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Volume III
October 18, 2013

Weekly Home / Cook'n & Eat'n

Keep Your Apples Crisp!

(Plus a Ymmy Recipe!)

By Alice Osborne

It's National Apple month, and they are grown in every state in the continental United States. Top-producing states include Washington, New York, Michigan, Pennsylvania, California, and Virginia. It's no wonder that apples are a favorite fruit and most picked choice for pies. They're juicy, sweet or tart, crisp, and they satisfy the need for chewing—a very big deal when you're cutting calories and trying to eat more whole foods.

But there are even more reasons to eat apples and apple products! They truly are the "superfruit" for everyone. The health benefits of apples and apple products were first recorded as early as medieval times, giving rise to the old English saying "Eat an apple before going to bed makes the doctor beg his bread" and its modern day variation, "An apple a day keeps the doctor away."

Research has verified this statement and recent studies have linked apples/apple products to helping with everything from weight loss to different types of cancer, heart disease, type 2 diabetes, and even asthma.

Some of the most recent studies on apples and apple products have linked apples with improving the symptoms of Alzheimer's disease and possibly decreasing the risk for developing it, as well as improving immunity and gut health (due to the pectin-soluble fiber) found in apple peel.

Apples stay fresher for a longer period of time when kept a little cold. Most modern refrigerators have a fruit drawer or crisper drawer, and if your refrigerator has a drawer like this, store your apples there. If not, place them in an uncovered plastic container near the back of the refrigerator, where it tends to be coldest.

Drape a damp towel over the apples in the refrigerator (whether in a crisper drawer or not). Aside from cold temperatures, apples also need a small amount of moisture to stay their freshest. Laying a damp towel over them provides just enough moisture, but be sure not to seal them in an airtight container or drawer.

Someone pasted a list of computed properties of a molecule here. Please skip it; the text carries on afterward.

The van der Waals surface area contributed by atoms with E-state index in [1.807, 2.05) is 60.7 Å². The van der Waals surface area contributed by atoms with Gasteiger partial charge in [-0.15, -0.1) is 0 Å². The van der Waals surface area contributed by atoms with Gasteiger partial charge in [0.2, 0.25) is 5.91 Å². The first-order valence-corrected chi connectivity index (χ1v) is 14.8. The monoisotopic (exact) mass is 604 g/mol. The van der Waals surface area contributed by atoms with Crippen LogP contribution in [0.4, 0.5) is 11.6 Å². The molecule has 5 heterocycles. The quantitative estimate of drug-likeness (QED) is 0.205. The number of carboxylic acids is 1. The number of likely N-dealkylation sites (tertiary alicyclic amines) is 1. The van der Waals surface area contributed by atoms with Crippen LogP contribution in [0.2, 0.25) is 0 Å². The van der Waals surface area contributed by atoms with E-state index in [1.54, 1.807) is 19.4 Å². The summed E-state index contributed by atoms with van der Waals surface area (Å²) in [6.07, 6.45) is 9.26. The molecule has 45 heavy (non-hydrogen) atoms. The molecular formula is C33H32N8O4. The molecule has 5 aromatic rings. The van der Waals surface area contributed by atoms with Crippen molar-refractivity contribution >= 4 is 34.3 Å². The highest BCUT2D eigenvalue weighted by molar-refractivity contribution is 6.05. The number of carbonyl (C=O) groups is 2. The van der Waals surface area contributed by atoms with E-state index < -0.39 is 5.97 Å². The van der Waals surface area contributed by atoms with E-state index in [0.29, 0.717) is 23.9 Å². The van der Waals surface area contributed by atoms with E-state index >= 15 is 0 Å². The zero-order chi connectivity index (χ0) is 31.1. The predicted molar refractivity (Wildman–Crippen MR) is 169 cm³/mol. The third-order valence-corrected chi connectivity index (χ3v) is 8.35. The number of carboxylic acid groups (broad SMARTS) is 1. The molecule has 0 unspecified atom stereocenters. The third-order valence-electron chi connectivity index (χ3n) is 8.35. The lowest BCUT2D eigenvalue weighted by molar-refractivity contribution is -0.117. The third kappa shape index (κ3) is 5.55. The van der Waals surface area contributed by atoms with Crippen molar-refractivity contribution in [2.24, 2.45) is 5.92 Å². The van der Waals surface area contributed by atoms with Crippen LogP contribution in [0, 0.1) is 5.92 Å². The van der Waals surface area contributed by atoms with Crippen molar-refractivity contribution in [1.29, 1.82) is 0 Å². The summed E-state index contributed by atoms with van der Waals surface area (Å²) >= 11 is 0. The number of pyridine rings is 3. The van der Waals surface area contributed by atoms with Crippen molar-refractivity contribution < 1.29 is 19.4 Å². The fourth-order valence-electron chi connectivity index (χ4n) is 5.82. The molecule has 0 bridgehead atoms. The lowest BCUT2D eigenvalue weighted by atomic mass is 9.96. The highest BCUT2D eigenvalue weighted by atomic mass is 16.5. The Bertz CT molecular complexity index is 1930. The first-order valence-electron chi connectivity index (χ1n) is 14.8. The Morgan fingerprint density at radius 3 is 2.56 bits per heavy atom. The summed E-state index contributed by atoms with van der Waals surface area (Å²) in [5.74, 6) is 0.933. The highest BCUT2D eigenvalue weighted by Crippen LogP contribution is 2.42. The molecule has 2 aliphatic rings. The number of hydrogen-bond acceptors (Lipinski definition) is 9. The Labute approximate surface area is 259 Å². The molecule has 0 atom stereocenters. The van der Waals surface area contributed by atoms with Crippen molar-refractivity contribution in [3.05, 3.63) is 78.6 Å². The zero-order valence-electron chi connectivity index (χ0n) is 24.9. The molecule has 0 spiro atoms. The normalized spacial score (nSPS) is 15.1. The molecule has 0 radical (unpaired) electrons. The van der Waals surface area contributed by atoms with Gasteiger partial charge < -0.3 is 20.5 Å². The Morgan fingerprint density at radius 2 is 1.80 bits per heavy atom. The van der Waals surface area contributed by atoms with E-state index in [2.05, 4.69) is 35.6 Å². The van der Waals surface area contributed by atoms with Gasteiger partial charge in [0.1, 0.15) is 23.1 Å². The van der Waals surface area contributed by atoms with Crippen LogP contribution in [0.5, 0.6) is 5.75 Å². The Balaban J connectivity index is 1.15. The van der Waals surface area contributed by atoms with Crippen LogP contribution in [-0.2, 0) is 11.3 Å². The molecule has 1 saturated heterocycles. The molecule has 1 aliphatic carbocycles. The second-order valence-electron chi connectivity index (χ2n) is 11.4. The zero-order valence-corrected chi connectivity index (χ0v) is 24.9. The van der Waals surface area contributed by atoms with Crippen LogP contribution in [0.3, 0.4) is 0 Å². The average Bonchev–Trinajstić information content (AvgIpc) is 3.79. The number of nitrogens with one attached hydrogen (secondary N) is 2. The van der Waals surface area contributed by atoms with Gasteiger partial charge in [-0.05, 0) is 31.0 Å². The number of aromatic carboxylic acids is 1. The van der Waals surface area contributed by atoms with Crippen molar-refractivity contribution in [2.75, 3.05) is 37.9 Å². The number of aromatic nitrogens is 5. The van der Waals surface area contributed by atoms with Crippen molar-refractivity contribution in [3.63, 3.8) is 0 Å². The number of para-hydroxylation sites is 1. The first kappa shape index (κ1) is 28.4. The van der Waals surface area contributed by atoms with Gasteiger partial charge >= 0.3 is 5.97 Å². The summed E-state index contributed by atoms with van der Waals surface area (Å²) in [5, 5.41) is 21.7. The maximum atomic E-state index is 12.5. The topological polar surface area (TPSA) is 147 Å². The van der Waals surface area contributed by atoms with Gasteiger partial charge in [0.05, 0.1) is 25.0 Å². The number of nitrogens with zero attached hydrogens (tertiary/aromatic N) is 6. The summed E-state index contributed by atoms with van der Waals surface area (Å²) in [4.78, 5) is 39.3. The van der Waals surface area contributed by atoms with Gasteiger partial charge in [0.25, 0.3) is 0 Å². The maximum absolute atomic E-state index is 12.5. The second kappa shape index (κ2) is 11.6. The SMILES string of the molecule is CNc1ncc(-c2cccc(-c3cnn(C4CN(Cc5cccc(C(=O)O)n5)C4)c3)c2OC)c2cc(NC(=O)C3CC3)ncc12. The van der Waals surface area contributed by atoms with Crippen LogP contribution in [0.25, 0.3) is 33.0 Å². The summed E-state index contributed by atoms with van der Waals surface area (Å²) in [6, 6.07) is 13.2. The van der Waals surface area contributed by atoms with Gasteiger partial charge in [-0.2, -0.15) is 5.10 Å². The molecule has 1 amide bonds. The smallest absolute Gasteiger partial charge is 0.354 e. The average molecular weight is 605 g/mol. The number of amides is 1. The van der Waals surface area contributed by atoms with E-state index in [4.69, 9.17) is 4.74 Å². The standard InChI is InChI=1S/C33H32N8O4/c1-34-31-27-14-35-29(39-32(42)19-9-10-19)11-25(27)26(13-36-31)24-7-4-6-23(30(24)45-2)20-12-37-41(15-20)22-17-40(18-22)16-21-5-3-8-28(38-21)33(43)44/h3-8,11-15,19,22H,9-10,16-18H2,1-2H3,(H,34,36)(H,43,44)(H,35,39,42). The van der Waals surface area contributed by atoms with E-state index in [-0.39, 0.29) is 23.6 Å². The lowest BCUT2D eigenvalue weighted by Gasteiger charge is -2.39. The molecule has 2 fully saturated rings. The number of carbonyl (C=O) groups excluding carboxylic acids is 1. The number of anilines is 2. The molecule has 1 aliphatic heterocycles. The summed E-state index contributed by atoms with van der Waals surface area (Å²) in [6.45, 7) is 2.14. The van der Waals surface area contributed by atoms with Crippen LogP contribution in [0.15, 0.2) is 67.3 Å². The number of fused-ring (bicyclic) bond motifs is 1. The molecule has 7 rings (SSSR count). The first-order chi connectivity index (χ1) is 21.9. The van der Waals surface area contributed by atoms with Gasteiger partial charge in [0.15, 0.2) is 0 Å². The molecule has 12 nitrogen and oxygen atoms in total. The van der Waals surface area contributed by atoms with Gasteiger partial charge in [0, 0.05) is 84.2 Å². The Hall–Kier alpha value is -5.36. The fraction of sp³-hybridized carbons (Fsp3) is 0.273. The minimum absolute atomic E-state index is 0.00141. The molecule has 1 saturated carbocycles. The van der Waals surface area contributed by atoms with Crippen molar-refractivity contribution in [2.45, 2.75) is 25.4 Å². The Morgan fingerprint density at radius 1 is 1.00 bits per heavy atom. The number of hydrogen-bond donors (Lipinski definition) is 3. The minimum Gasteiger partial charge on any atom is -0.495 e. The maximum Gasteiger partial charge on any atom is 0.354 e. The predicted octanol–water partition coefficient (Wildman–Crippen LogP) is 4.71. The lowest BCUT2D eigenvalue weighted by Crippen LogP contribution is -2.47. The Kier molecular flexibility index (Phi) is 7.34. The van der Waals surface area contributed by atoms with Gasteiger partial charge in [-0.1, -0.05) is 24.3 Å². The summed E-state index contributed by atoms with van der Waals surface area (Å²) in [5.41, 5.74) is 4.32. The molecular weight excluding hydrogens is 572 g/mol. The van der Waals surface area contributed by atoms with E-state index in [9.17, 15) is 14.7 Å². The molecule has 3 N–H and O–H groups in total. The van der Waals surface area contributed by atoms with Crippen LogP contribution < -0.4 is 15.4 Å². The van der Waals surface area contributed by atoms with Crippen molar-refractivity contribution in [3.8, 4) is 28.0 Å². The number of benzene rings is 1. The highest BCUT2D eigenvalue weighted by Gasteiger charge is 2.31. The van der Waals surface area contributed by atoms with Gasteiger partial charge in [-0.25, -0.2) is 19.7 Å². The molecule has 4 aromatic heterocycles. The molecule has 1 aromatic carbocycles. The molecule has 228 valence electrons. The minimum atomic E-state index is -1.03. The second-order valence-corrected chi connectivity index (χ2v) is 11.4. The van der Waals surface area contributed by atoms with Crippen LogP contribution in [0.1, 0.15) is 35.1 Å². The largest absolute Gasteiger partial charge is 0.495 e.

Monitor the temperature, if possible. If you have a temperature control dial for your crisper drawer, set it to a temperature between 30 and 35 degrees Fahrenheit (-1.1 to 1.7 degrees Celsius). This is the ideal temperature range for storing apples. Keeping them in colder conditions will cause the cells to break down, leading to mushy, inedible apples, and storing them in conditions that are warmer by only 10 degrees Fahrenheit (12.2 degrees Celsius) can cause them to ripen twice as quickly.

Check your apples often, but storing them this way will keep them crisp and juicy for up to 3 weeks. Now for one of our favorite fresh apple recipes: a smoothie we make for breakfast, lunch, or dinner. It's also a great accompaniment to popcorn when watching movies!

Apple Maple Smoothie

Apple and maple are a flavor combination that can't be beat. Enhance with orange and you have folks asking for seconds! This works well and is delicious even without heating the orange juice and maple syrup.

Serving size: 6
Calories per serving: 110

2 cups orange juice
4 tablespoons natural Grade B maple syrup
2 cups apple cider chilled
2-3 whole apples seeded, stems removed, and cut into chunks
2 cups sparkling or mineral water (Perrier, for example)
ice cubes

Pour the orange juice in a small saucepan, and stir in the maple syrup. Place over medium heat and bring almost to a boil. Remove from heat, stir once or twice, and let cool to room temperature. Meanwhile, puree well-washed apples in high speed blender, peel and all. Pour the apple cider into a pitcher, add the cooled orange juice, the apple puree, and the sparkling water. Mix well. Serve immediately over ice.

Recipe formatted with the Cook'n Recipe Software from DVO Enterprises.

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Alice Osborne
Weekly Newsletter Contributer since 2006

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